Sweet 'Deal'

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Howie Mandel didn't want to host a game show. It isn't that he thought it was beneath him. He just never aspired to be the next Alex Trebek or Pat Sajak. Besides, he still had a nice gig doing what he does best: stand-up comedy. He was touring the country playing a few hundred live dates a year when the call came from his agent to host this new NBC show called "Deal or No Deal."

That he would not only take the job but find himself presiding over one of the network's most consistent hits some 16 months after the show's December 2005 debut has
surprised no one more than Mandel. The guy who starred as the wisecracking Dr. Wayne Fiscus on "St. Elsewhere" back in the 1980s is again a primetime fixture on the network that brought him his greatest previous exposure.

Suddenly, Mandel, 51, has a concern he could scarcely have imagined until now: overexposure. As he noted in a telephone conversation with Ray Richmond for The Hollywood Reporter, "Deal" hasn't had quite the disastrous impact on his career that he had feared. He admits, "I keep asking, 'How did this happen?'"

The Hollywood Reporter: OK, so take a guess: How did this happen?
Howie Mandel: Well, it's all me, clearly. No, seriously, this show somehow managed to strike just the right nerve with viewers. I didn't see this coming at all, but maybe I should have. There's a lot going on that makes "Deal or No Deal" far more than your average game show.

THR: Really? Like what?
Mandel: It's kind of how (Fox's) "American Idol" became far more than just a new version of "Amateur Hour." Our show became about humanity. Every show has elements of reality television in it. There's incredible drama, there's soap, there's comedy. It runs the gamut. And every contestant has a compelling story that you might be able to relate to. You can laugh or be brought to tears at any given time. And the game itself is exhilarating.

THR: Are you sure you're talking about "Deal or No Deal"?
Mandel: Seriously, the drama and suspense are just totally constant in this game. Trust me, I wouldn't have thought this is where the show could go when I got hired. That's why I initially turned it down when they offered. I feared it would be dull and repetitive. But when I finally agreed to do it, I still figured, "Well, we'll just do the five episodes we taped and be gone." Why that didn't happen is a combination of elements, I think, but most of it surrounds the fact every show we do plays so differently from the one before it.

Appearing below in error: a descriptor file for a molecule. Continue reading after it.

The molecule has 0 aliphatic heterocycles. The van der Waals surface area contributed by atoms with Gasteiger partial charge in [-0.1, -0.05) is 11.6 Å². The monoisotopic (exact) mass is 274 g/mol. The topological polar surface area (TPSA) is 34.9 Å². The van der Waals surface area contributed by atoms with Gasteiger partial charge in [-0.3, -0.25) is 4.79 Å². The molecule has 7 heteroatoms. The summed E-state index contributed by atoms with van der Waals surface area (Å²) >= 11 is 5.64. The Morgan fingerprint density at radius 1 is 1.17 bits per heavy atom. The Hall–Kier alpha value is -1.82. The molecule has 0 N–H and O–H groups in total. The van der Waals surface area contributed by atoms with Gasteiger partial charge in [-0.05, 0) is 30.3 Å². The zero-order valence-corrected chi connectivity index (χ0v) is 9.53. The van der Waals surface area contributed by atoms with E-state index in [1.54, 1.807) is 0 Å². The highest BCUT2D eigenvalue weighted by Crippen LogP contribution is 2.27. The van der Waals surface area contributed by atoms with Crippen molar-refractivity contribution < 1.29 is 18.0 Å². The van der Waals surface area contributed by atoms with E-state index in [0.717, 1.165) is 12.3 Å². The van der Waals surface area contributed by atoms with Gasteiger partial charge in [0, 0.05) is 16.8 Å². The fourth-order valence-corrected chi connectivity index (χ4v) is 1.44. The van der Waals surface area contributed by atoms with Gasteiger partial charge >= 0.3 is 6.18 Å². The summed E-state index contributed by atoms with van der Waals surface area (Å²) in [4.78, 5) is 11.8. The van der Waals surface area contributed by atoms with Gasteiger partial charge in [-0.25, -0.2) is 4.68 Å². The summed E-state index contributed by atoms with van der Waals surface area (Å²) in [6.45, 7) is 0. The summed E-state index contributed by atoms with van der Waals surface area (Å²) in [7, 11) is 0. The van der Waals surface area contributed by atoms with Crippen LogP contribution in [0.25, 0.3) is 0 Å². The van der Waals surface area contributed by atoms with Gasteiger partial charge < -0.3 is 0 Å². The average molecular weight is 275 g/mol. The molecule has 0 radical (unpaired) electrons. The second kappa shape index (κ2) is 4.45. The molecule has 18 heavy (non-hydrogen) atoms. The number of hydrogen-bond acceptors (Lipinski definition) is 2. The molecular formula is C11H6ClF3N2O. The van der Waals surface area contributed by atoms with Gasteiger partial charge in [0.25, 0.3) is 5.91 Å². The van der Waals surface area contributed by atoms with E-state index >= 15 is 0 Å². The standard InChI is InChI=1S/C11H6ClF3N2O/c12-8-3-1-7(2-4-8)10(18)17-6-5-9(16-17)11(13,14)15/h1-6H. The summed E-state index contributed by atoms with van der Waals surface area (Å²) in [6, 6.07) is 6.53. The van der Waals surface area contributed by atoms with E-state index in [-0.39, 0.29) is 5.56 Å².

THR: Is it true you weren't even in the country when the first batch of shows aired in 2005?
Mandel: It is. I took off for Venezuela. I thought it a good idea to be off the continent for fear of the ramifications that being on this show might (have). I'm pleased to say I may have overreacted a bit.

THR: So, now are you worried about being typecast as, say, the new Wink Martindale?
Mandel: (Laughs) I really don't. But there are probably worse things. The truth is that being on "Deal or No Deal" has helped my career in every way. I'm being hired to do comedy dates that wouldn't have happened without it. It's pretty amazing.

THR: You mean people now want to see the "Deal or No Deal" guy on stage?
Mandel: Really, that may be some of it. I'll do 280 live dates this year on top of the show. The impact of being associated with this show has only been positive. There's been no hit to my credibility in stand-up.

THR: Why do you feel compelled to continue working on the road so much?
Mandel: It's what I do. I'm a comedian. This is something amazing that just came along and is a wonderful adjunct, but it's not my main gig. I love the stage.

THR: Do you find women throwing themselves at you more these days?
Mandel: No. But honestly, I'm getting mobbed on the street now. It's like I'm part of this phenomenon.

THR: The ratings have been remarkably steady even with critics having largely dismissed it, seemingly.
Mandel: Yeah, you know, even when I did "St. Elsewhere," we never really pulled any kind of mainstream numbers. Here I am now, fronting this crazy hit whose demographics aren't 18-49 but 8-89. We cracked the top 20 even when NBC ran us against "American Idol." I mean, I've had such a fractured career really, and when I least expect it -- pow! It's nuts. If I have nine lives, this has got to be the sweetest one.
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